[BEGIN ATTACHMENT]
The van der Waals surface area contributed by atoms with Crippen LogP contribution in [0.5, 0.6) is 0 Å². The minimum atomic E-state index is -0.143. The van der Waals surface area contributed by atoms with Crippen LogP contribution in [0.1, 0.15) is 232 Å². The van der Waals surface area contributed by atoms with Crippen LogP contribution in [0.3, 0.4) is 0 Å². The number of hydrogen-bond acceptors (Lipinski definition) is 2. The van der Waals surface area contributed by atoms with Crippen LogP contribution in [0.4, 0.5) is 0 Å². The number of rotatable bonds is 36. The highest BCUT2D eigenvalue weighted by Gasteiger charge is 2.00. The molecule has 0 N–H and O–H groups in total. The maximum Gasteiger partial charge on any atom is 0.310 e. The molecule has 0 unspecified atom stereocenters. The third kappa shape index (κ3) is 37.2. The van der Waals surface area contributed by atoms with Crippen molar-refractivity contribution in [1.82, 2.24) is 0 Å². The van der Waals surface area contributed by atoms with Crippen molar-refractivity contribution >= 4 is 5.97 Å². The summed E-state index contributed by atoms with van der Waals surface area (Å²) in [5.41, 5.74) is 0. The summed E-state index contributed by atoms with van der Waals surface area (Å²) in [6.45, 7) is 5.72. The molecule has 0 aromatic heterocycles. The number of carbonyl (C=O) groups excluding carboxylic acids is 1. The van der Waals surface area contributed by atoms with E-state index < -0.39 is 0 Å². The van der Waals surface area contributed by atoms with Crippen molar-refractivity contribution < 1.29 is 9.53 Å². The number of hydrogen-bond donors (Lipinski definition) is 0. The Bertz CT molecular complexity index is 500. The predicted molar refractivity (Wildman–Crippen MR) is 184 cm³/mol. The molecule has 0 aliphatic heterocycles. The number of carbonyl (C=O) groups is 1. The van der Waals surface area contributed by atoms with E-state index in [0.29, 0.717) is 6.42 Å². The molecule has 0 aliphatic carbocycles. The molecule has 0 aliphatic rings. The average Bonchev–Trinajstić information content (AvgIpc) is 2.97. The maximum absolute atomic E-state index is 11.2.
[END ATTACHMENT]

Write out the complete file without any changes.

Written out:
The van der Waals surface area contributed by atoms with Crippen LogP contribution in [0.5, 0.6) is 0 Å². The minimum atomic E-state index is -0.143. The van der Waals surface area contributed by atoms with Crippen LogP contribution in [0.1, 0.15) is 232 Å². The van der Waals surface area contributed by atoms with Crippen LogP contribution in [0.3, 0.4) is 0 Å². The number of hydrogen-bond acceptors (Lipinski definition) is 2. The van der Waals surface area contributed by atoms with Crippen LogP contribution in [0.4, 0.5) is 0 Å². The number of rotatable bonds is 36. The highest BCUT2D eigenvalue weighted by Gasteiger charge is 2.00. The molecule has 0 N–H and O–H groups in total. The maximum Gasteiger partial charge on any atom is 0.310 e. The molecule has 0 unspecified atom stereocenters. The third kappa shape index (κ3) is 37.2. The van der Waals surface area contributed by atoms with Crippen molar-refractivity contribution in [1.82, 2.24) is 0 Å². The van der Waals surface area contributed by atoms with Crippen molar-refractivity contribution >= 4 is 5.97 Å². The summed E-state index contributed by atoms with van der Waals surface area (Å²) in [5.41, 5.74) is 0. The summed E-state index contributed by atoms with van der Waals surface area (Å²) in [6.45, 7) is 5.72. The molecule has 0 aromatic heterocycles. The number of carbonyl (C=O) groups excluding carboxylic acids is 1. The van der Waals surface area contributed by atoms with E-state index < -0.39 is 0 Å². The van der Waals surface area contributed by atoms with Crippen molar-refractivity contribution < 1.29 is 9.53 Å². The number of hydrogen-bond donors (Lipinski definition) is 0. The Bertz CT molecular complexity index is 500. The predicted molar refractivity (Wildman–Crippen MR) is 184 cm³/mol. The molecule has 0 aliphatic heterocycles. The number of carbonyl (C=O) groups is 1. The van der Waals surface area contributed by atoms with E-state index in [0.29, 0.717) is 6.42 Å². The molecule has 0 aliphatic carbocycles. The molecule has 0 aliphatic rings. The average Bonchev–Trinajstić information content (AvgIpc) is 2.97. The maximum absolute atomic E-state index is 11.2.